Thrilled to be working alongside NOT1BEAN TM as their Fair Trade partner and I would like to share my thoughts on why I believe it complements the work we are both doing.

Supporting women’s empowerment is important to me and as a WFTO Guaranteed Fair Trade member I believe we have the basis for effecting real change in the coffee growing communities worldwide, through this partnership.By aligning our business practice, through SDG17, it binds the other goals together, finance, capacity building, technology, systemic issues, and trade – a great combination for Not1Bean and Fair Trade Scotland, working towards Agenda 2030.

The Agenda is a commitment to eradicate poverty and achieve sustainable development by 2030 worldwide, ensuring that no one is left behind. The adoption of the 2030 Agenda was a landmark achievement, providing for a shared global vision towards sustainable development for all.So a quick precise of my 35 years Fair Trade journey and where it all began – at school!

I was fortunate to have been brought up in the East End of London in the early fifties, in an area undergoing major social change. The transition to a multi-cultural community was both challenging and exciting as I benefitted from a quality of teaching that was second to none, having passed an 11+ exam and getting a place at the local grammar school.
Whilst adults around us were frightened and angry at the diversity of cultures who were ‘taking over’, we were taught to embrace and value these differences.
It came as no surprise that Fair Trade fitted naturally with me and the next stage of my journey began, as a young mother of 4 children, in 1986 when I heard about the Baby Milk Action Campaign against Nestle.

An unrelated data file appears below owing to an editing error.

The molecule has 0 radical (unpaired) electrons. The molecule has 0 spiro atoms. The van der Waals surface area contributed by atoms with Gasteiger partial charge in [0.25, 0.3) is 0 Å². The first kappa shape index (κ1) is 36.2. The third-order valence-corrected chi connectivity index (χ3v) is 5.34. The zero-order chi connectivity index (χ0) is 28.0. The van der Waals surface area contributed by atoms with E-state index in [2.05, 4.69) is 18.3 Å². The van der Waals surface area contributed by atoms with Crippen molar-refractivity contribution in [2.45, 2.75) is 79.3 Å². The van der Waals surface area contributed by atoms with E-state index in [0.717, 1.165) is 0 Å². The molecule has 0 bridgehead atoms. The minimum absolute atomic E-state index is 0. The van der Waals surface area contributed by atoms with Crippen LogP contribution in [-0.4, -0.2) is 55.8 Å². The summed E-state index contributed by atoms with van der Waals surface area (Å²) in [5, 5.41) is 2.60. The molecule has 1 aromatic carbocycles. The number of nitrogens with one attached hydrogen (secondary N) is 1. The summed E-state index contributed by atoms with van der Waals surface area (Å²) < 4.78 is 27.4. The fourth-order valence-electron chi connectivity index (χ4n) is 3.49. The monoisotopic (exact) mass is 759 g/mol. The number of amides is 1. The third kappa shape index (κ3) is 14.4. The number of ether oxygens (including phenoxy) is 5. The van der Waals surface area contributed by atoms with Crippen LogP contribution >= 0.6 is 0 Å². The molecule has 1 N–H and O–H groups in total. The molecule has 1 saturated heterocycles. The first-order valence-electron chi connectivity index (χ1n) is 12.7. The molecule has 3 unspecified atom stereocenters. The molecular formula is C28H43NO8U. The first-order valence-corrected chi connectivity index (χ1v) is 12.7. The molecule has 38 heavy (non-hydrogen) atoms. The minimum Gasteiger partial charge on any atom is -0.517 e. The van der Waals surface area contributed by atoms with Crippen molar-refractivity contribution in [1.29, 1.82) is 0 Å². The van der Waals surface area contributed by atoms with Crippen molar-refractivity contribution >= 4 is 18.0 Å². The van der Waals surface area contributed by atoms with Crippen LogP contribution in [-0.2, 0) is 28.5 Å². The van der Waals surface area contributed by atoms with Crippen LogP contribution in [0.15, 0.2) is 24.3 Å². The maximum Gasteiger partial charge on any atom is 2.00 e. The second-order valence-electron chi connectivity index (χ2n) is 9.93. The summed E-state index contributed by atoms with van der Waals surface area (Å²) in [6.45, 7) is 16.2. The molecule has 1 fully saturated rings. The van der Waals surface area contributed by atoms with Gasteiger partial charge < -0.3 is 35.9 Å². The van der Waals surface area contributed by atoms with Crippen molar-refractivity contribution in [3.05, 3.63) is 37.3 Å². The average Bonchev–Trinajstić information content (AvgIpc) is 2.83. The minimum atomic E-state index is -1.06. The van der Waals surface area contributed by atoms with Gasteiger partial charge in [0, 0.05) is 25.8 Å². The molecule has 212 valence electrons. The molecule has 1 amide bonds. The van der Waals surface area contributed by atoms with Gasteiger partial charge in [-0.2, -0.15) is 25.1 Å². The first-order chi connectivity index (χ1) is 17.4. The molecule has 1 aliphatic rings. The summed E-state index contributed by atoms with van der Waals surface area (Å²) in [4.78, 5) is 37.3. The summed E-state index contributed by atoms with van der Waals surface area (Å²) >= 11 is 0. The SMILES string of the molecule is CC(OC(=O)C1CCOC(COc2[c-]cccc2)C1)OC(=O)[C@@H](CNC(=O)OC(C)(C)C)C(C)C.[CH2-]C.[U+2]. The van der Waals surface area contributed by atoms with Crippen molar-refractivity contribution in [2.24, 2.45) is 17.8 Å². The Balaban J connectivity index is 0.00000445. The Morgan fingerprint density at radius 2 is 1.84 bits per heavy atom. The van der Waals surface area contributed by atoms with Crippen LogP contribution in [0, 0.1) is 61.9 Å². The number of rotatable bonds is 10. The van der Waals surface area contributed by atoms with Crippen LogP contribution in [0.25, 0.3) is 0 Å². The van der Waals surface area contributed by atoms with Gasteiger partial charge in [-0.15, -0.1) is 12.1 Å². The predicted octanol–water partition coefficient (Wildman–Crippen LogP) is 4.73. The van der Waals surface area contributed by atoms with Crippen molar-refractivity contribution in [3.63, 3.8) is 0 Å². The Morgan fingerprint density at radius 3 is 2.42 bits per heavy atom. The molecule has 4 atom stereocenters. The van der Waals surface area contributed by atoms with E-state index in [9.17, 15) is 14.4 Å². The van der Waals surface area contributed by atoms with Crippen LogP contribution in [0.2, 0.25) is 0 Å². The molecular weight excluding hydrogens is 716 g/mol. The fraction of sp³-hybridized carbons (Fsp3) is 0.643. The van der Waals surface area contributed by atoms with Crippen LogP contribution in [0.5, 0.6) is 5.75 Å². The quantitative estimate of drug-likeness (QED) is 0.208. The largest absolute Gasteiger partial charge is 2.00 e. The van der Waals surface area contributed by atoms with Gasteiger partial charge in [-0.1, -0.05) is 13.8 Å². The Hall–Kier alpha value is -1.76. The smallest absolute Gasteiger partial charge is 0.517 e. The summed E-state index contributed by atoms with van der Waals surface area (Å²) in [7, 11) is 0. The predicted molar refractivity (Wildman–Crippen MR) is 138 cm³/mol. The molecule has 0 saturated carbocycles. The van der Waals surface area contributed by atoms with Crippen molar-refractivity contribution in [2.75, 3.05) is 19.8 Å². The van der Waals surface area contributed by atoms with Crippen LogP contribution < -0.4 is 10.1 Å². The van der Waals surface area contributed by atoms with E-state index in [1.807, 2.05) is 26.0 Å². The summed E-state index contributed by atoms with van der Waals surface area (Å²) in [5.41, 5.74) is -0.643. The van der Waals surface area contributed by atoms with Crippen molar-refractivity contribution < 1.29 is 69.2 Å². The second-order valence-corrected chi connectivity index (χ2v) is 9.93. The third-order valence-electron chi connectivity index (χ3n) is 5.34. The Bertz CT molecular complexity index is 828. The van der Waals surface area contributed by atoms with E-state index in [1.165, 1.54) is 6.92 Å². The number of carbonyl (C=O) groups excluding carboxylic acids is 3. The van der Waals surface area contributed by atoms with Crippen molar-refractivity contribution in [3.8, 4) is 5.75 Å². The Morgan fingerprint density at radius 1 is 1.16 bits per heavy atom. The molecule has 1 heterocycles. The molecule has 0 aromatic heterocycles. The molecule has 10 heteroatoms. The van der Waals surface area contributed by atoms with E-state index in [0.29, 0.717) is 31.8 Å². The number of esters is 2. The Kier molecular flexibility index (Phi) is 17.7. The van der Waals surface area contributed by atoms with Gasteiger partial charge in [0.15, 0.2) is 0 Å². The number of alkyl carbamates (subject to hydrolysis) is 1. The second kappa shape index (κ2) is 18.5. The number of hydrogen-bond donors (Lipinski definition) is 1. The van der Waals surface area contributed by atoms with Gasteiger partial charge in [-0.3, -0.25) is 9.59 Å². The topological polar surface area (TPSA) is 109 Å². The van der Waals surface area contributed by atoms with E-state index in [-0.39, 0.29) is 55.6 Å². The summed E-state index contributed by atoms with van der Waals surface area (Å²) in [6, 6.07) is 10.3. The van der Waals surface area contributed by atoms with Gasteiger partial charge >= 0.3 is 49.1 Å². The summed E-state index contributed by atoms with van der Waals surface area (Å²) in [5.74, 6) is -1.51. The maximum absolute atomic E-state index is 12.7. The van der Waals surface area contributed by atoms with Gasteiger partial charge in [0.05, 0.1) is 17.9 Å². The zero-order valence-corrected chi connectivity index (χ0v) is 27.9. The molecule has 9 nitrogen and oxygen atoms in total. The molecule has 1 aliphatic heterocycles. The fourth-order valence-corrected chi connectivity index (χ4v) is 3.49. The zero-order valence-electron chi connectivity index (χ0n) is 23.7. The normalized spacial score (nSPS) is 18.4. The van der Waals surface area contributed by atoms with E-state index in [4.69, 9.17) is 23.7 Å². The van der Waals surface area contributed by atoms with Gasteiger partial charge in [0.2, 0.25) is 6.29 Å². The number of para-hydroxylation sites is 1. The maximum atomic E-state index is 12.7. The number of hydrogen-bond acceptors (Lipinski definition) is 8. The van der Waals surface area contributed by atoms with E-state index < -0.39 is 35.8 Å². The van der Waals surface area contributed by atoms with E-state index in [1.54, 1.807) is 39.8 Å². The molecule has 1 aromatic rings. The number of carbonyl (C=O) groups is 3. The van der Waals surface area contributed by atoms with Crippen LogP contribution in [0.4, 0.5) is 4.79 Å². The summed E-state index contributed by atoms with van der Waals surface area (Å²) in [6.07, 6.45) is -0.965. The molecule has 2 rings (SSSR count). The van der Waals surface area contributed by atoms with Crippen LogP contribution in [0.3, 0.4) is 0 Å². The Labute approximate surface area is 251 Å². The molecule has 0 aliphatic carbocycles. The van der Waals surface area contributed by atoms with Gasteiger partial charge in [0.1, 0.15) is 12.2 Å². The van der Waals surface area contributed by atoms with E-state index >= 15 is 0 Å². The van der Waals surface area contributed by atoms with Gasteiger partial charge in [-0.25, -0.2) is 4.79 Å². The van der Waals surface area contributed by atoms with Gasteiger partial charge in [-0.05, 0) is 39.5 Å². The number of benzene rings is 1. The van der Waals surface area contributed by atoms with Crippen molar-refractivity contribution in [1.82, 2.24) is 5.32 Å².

I then decided it was time to become an ‘educated consumer’ and within weeks found myself signing up to become a Traidcraft Fair Trader and drinking copious amounts of Campaign Coffee.
As a grassroots activist I am passionate about ensuring the voice of producers are heard through telling stories that reflect the struggles they experience due to unfair trading restrictions that are centuries old!

Once my family had grown up, I opened a Fair Trade shop, but after 3 years trading we had to close as it was not a sustainable business, as we could not compete with supermarkets on price, even though we had 140 different Fairtrade Certified products on our shelves!

We then decided we would become importers and that is another story for another post! I am currently Managing Director of Fair Trade Scotland which is Scotland’s only World Fair Trade Organisation’s Guaranteed Fair Trade Importer Member, along with my husband and a long term friend.  You can read more about WFTO by visiting their website

So who is Fair Trade Scotland? Well it is a big name but a very small company – as Schumacher said ‘Small is Beautiful’, but yet again until we met Not1Bean we were struggling to get the message across to consumers that Fair Trade really does make a difference. Fair Trade Scotland is a Social Business - operating in the private sector - because we believe that for too long Fair Trade has been seen a ‘charitable act’.  We are a company limited by guarantee, with no charitable status and no shareholders. We have the Charter of Fair Trade and the 10 WFTO principles written into our constitution. We originally set up the business in 2006 to import Fairtrade certified sugar, processed in Malawi, direct into Greenock, Scotland. I hope that you find this space useful and please feel free to ask any questions you may have about Fair Trade. The two systems below are the only two systems that are audited against Fair Trade Principles. The WFTO Guarantee System and the product certification mark are two different but complimentary routes that allow the use of the term Fair Trade. The WFTO Guarantee System is a management tool for companies that adhere to the 10 WFTO principles. The product certification mark is the well-known FAIRTRADE Mark given to Commercial Licensees to put on their products.


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NOT 1 BEAN of our coffees are ever roasted outside of the developing countries in which they were grown.